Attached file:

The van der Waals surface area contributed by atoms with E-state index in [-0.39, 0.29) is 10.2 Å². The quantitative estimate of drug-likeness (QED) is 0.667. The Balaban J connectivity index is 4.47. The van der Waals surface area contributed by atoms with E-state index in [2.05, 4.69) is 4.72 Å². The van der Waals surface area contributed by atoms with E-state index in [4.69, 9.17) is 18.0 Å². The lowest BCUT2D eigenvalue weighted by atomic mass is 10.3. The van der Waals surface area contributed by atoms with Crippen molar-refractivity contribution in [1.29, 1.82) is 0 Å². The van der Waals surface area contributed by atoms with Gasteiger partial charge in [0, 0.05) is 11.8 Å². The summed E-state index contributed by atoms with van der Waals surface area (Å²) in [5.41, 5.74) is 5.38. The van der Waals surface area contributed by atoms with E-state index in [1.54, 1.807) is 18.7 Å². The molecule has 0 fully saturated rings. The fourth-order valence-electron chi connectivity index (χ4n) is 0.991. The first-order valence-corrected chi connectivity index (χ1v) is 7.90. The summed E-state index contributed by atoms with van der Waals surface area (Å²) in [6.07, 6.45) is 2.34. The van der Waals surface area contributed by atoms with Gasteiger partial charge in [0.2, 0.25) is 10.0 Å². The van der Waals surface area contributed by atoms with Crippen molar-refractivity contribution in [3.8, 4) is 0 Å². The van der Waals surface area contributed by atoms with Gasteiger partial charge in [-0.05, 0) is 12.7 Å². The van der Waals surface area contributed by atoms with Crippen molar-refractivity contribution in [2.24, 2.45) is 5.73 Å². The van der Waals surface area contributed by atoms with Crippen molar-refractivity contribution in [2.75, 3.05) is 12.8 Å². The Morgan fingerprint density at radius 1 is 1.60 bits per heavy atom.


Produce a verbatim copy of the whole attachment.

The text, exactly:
The van der Waals surface area contributed by atoms with E-state index in [-0.39, 0.29) is 10.2 Å². The quantitative estimate of drug-likeness (QED) is 0.667. The Balaban J connectivity index is 4.47. The van der Waals surface area contributed by atoms with E-state index in [2.05, 4.69) is 4.72 Å². The van der Waals surface area contributed by atoms with E-state index in [4.69, 9.17) is 18.0 Å². The lowest BCUT2D eigenvalue weighted by atomic mass is 10.3. The van der Waals surface area contributed by atoms with Crippen molar-refractivity contribution in [1.29, 1.82) is 0 Å². The van der Waals surface area contributed by atoms with Gasteiger partial charge in [0, 0.05) is 11.8 Å². The summed E-state index contributed by atoms with van der Waals surface area (Å²) in [5.41, 5.74) is 5.38. The van der Waals surface area contributed by atoms with E-state index in [1.54, 1.807) is 18.7 Å². The molecule has 0 fully saturated rings. The fourth-order valence-electron chi connectivity index (χ4n) is 0.991. The first-order valence-corrected chi connectivity index (χ1v) is 7.90. The summed E-state index contributed by atoms with van der Waals surface area (Å²) in [6.07, 6.45) is 2.34. The van der Waals surface area contributed by atoms with Gasteiger partial charge in [0.2, 0.25) is 10.0 Å². The van der Waals surface area contributed by atoms with Crippen molar-refractivity contribution in [3.8, 4) is 0 Å². The van der Waals surface area contributed by atoms with Gasteiger partial charge in [-0.05, 0) is 12.7 Å². The van der Waals surface area contributed by atoms with Crippen molar-refractivity contribution in [2.24, 2.45) is 5.73 Å². The van der Waals surface area contributed by atoms with Crippen molar-refractivity contribution in [2.75, 3.05) is 12.8 Å². The Morgan fingerprint density at radius 1 is 1.60 bits per heavy atom.